Latinos are the fastest growing demographic of our population in the United States, and--while not always at the top of the news--Latinos care about clean energy legislation. In fact, according to a recently-released poll, Latinos in three important swing states - Colorado, Florida and Nevada - believe climate change to be a serious problem that demands immediate action from our elected officials. Across the three states, a stunning majority of 85 percent supports a clean energy and climate bill that caps carbon pollution and requires polluters to reduce their emissions 20 percent by 2020.
The results of the poll, conducted by the National Latino Coalition on Climate Change (NLCCC), clearly show that climate change and clean energy reform are issues of particular concern to Latinos - a result that should come as no surprise, since Latinos are greatly affected by both climate change and growth in the clean energy economy.
What is especially striking is how strongly Latinos link a clean energy and climate bill to the future of America's economy: 67 percent of Latinos in these three states understand that a clean energy reform bill that caps carbon pollution will create thousands of new jobs, and a 90 percent majority agree that solving the global warming challenge now will be much less costly than waiting until the problem gets worse.
It is no secret that communities of color are often impacted first and hardest by economic downturns like our current recession. Earlier this year, unemployment among the Latino population rose to 13 percent - well above a nationwide average that has hovered just below 10 percent.
Yet clean energy jobs offer a path to renewed economic growth, especially for Latino communities across New Mexico and the Southwest. An independent, nonpartisan study showed that the American Clean Energy and Security Act - the clean energy and climate plan that passed the House last summer with my support - would help create 11,000 jobs in New Mexico and more than 1.7 million nationwide. Other analyses have found that investments in clean power sources like wind and solar create more than four times as many new jobs as similar investments in oil.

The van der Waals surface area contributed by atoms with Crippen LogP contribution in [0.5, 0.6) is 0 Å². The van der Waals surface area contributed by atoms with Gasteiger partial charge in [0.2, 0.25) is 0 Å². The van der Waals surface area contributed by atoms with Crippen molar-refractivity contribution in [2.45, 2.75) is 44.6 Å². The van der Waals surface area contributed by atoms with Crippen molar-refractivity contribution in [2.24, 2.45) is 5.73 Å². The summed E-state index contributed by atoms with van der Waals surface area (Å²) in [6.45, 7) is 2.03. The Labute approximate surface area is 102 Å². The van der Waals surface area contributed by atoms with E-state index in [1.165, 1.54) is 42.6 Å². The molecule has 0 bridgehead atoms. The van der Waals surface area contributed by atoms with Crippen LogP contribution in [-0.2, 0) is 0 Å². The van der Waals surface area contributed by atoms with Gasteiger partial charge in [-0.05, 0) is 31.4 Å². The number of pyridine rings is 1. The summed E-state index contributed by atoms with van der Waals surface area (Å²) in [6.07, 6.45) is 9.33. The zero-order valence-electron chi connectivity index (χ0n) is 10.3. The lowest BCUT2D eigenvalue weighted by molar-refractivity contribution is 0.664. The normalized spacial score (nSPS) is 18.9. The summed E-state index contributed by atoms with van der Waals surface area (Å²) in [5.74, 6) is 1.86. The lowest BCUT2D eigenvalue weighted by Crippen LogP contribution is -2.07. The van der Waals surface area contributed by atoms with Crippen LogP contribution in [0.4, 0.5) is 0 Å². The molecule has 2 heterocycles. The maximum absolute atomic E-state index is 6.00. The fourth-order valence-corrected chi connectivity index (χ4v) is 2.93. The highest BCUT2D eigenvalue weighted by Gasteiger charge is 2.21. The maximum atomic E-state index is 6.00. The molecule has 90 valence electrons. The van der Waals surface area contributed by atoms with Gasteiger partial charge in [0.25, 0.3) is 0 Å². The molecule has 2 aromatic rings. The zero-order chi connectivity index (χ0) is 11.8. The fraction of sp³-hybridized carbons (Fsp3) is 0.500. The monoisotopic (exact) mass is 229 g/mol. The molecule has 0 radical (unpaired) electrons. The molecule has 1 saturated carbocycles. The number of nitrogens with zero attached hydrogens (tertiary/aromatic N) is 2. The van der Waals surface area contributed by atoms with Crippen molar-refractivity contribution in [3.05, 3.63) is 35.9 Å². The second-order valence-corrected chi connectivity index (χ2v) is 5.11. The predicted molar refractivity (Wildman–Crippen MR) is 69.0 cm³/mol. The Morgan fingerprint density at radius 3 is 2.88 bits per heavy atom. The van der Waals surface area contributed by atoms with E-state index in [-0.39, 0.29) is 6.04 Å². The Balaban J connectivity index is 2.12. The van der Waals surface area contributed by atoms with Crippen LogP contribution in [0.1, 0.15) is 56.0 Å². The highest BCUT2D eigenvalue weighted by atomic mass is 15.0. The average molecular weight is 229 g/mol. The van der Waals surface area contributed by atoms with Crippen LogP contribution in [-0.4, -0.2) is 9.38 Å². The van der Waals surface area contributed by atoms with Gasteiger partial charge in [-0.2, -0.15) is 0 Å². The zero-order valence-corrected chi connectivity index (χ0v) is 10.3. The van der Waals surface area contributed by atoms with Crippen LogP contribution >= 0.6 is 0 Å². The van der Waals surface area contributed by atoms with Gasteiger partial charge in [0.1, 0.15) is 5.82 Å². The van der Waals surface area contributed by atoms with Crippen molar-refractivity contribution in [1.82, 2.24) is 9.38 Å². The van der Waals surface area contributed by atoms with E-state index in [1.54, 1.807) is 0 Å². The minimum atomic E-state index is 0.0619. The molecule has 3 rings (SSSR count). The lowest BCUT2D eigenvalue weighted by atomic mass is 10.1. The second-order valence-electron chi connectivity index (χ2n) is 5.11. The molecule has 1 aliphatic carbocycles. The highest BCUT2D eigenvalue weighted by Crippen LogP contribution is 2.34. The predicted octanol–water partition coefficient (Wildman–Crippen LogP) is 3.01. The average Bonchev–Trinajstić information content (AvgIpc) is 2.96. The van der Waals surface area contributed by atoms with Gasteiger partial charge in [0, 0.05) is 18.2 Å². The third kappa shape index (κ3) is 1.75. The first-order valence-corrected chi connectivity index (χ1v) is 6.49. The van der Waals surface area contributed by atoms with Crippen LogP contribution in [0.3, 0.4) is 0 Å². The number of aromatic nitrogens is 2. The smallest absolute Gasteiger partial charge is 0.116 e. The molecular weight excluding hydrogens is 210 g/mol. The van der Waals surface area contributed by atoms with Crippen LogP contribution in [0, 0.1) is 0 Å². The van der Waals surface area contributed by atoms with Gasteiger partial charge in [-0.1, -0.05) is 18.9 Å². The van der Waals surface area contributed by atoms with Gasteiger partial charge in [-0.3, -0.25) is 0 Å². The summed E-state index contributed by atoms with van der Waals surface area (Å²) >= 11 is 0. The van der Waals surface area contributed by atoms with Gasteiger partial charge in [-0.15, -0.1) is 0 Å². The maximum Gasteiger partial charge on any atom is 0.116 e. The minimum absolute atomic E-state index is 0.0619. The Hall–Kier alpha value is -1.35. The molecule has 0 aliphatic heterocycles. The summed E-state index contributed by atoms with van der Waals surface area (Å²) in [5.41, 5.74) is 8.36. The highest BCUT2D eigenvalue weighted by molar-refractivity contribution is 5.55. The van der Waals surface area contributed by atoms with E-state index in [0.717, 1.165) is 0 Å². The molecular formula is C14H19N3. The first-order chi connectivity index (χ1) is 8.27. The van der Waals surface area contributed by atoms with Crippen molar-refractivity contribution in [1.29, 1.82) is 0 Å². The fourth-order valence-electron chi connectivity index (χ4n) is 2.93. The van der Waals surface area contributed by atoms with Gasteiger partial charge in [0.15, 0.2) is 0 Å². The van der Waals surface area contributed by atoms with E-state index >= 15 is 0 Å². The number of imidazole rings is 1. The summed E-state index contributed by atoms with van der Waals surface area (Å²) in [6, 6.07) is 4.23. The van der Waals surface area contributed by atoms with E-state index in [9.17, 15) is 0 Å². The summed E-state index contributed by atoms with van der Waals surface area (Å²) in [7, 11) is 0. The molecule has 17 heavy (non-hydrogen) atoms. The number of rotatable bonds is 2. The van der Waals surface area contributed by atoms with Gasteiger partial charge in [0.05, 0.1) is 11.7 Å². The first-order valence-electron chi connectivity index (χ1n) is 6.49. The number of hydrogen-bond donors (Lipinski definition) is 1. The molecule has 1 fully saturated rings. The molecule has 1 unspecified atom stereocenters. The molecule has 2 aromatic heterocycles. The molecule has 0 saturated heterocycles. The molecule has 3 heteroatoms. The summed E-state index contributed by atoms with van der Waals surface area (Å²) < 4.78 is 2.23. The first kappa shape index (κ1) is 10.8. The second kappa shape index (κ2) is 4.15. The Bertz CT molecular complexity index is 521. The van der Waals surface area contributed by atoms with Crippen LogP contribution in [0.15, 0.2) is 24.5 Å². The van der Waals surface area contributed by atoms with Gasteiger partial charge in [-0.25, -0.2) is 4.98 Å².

That's why a clean energy and climate bill would be such a win for the Latino community. Between the Recovery Act and a clean energy bill, workers would be able to receive training for work installing solar panels and retrofitting homes for energy efficiency. Clean energy and climate reform takes as a given that the American workforce is the key to our clean energy future - and that's good news for Latino workers - and all workers - who need jobs. We have the partnerships we need to succeed, and we have support from all sectors of the economy. Just this week, I had the fortunate opportunity to participate in the Blue Green Alliance's Good Jobs, Green Jobs national conference, where companies and organizations representing labor, industry, environment and academia came together in our nation's capital to develop their action plan to promote the growth of a green economy.
The shift to more clean American power will certainly require some short-term investments, but it's far better to invest that money in clean energy sources that are made in communities across America than to continue spending a billion dollars a day on foreign oil. Indeed, what our nation and the Latino community can't afford is more of the same failed energy policies that are sending American jobs and money overseas and polluting our water.
With America's addiction to foreign oil threatening both our economy and our security, now is the very best time to invest in clean energy jobs for all Americans. Only a comprehensive clean energy plan will create the job growth and energy independence that our country and its Latino population need.
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